When it comes to altering a person’s reality for a brief time, the conversation continues to be whether that should come down to virtual reality or augmented reality.
As far as companies are concerned, the general consensus seems to be that virtual reality (VR) is the biggest draw right now. Facebook (and Oculus), Sony, Google, and many others are all investing quite a bit in VR, some even using it as a tentpole feature for their platform, as headsets and peripherals make their way out into the real world.
Google has been making a push into VR for quite some time now, starting with Cardboard, but its big bet comes in the form of its Daydream platform and the Daydream View headset, the latter of which the company unveiled earlier this month.
However, augmented reality is not without its fans. Microsoft, for instance, is betting on AR in a big way with HoloLens.
And then there is Apple, which, as it stands right now, does not seem to be making inroads in either reality-altering medium. At least, not on the surface. Apple appears to be making moves towards an AR-based plan, letting virtual reality take its course with other companies, while Apple works on something related to AR.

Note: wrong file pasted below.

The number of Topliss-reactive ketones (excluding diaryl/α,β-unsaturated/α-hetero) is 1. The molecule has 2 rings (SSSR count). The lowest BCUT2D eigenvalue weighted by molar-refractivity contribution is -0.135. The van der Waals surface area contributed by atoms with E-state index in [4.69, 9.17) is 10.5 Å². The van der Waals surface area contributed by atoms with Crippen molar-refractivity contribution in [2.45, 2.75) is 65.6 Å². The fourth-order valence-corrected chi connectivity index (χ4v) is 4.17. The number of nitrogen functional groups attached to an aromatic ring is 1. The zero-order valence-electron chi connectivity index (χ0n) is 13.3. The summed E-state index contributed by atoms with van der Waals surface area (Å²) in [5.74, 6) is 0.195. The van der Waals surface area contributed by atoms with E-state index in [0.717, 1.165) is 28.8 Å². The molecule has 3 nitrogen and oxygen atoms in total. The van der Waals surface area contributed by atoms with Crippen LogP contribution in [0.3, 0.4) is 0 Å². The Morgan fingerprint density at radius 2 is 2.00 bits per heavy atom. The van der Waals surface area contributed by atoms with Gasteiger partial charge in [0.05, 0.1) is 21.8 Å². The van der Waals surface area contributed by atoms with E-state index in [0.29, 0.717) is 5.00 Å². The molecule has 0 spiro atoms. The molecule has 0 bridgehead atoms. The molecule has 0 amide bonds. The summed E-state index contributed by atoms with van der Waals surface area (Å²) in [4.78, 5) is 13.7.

Tim Cook, the company’s CEO, has made praises for AR on multiple occasions, and does so again in the latest interview with BuzzFeed News. Cook says that there’s “no substitute for human contact,” and says that the technology should “encourage that.”
Cook goes on to say that while VR has its uses, and has interesting applications, it does not feel like a “broad-based technology.” Instead, Cook says AR is more “profound,” and that he obviously believes AR is less of a barrier than VR when it comes to having contact with other human beings:
“VR, I think, has some interesting applications, but I don’t think it’s a broad-based technology like AR,” Cook explained. “Augmented reality will take some time to get right, but I do think that it’s profound. We might … have a more productive conversation, if both of us have an AR experience standing here, right? And so I think that things like these are better when they’re incorporated without becoming a barrier to our talking. … You want the technology to amplify it, not to be a barrier.”
On the surface, this is probably the case. Augmented Reality has a virtual world come to life in the world around you, like having pocket monsters appear in bushes in Pokemon GO, or as Microsoft has demonstrated in the past, having aliens erupt from a bedroom wall with HoloLens. Having the technology simply placed atop the real world, rather than transporting the user somewhere else entirely in their self-enclosed headset, would indeed lessen that barrier.
However, it’s worth noting that virtual reality doesn’t have to be a barrier by any means. Facebook, for instance, recently showed off hanging out with friends in a virtual world, avatars and all, at the Oculus Connect 3 event. And video calling, in what could look (and sound) like a mega amphitheater, would certainly be epic in scale.
One could even argue that having a bunch of digital content splayed out in front of a person, while they’re trying to have a conversation with someone in the real world, serves up its own barriers.